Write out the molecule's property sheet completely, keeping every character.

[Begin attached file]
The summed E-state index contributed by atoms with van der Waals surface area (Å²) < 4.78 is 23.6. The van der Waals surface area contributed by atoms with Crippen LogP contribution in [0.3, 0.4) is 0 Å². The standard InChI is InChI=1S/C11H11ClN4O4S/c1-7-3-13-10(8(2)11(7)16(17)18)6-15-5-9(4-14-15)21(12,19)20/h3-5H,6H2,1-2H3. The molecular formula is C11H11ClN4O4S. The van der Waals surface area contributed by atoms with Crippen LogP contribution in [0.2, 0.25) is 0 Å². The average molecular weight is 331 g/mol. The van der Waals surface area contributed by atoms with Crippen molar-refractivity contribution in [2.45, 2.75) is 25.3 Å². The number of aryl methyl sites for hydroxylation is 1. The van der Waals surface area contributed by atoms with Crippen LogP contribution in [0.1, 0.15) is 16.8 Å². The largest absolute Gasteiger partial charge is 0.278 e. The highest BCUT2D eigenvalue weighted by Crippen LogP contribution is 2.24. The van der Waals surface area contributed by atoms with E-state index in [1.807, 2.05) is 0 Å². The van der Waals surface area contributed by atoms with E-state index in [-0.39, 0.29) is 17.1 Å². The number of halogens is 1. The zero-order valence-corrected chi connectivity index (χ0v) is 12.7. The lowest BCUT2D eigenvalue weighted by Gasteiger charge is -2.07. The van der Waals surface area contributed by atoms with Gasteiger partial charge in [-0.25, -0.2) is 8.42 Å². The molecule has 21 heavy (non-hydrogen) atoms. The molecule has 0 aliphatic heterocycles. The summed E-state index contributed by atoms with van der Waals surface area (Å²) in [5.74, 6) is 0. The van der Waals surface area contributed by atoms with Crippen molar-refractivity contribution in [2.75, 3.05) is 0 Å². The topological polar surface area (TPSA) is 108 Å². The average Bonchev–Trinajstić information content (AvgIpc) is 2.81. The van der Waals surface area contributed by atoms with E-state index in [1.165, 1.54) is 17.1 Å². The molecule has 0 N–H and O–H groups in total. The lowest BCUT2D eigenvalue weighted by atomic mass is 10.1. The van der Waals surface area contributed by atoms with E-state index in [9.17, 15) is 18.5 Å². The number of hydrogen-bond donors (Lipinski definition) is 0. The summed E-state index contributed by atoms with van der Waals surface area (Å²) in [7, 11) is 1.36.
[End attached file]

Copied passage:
The summed E-state index contributed by atoms with van der Waals surface area (Å²) < 4.78 is 23.6. The van der Waals surface area contributed by atoms with Crippen LogP contribution in [0.3, 0.4) is 0 Å². The standard InChI is InChI=1S/C11H11ClN4O4S/c1-7-3-13-10(8(2)11(7)16(17)18)6-15-5-9(4-14-15)21(12,19)20/h3-5H,6H2,1-2H3. The molecular formula is C11H11ClN4O4S. The van der Waals surface area contributed by atoms with Crippen LogP contribution in [0.2, 0.25) is 0 Å². The average molecular weight is 331 g/mol. The van der Waals surface area contributed by atoms with Crippen molar-refractivity contribution in [2.45, 2.75) is 25.3 Å². The number of aryl methyl sites for hydroxylation is 1. The van der Waals surface area contributed by atoms with Crippen LogP contribution in [0.1, 0.15) is 16.8 Å². The largest absolute Gasteiger partial charge is 0.278 e. The highest BCUT2D eigenvalue weighted by Crippen LogP contribution is 2.24. The van der Waals surface area contributed by atoms with E-state index in [1.807, 2.05) is 0 Å². The van der Waals surface area contributed by atoms with E-state index in [-0.39, 0.29) is 17.1 Å². The number of halogens is 1. The zero-order valence-corrected chi connectivity index (χ0v) is 12.7. The lowest BCUT2D eigenvalue weighted by Gasteiger charge is -2.07. The van der Waals surface area contributed by atoms with Gasteiger partial charge in [-0.25, -0.2) is 8.42 Å². The molecule has 21 heavy (non-hydrogen) atoms. The molecule has 0 aliphatic heterocycles. The summed E-state index contributed by atoms with van der Waals surface area (Å²) in [5.74, 6) is 0. The van der Waals surface area contributed by atoms with Crippen molar-refractivity contribution in [2.75, 3.05) is 0 Å². The topological polar surface area (TPSA) is 108 Å². The average Bonchev–Trinajstić information content (AvgIpc) is 2.81. The van der Waals surface area contributed by atoms with E-state index in [1.165, 1.54) is 17.1 Å². The molecule has 0 N–H and O–H groups in total. The lowest BCUT2D eigenvalue weighted by atomic mass is 10.1. The van der Waals surface area contributed by atoms with E-state index in [9.17, 15) is 18.5 Å². The number of hydrogen-bond donors (Lipinski definition) is 0. The summed E-state index contributed by atoms with van der Waals surface area (Å²) in [7, 11) is 1.36.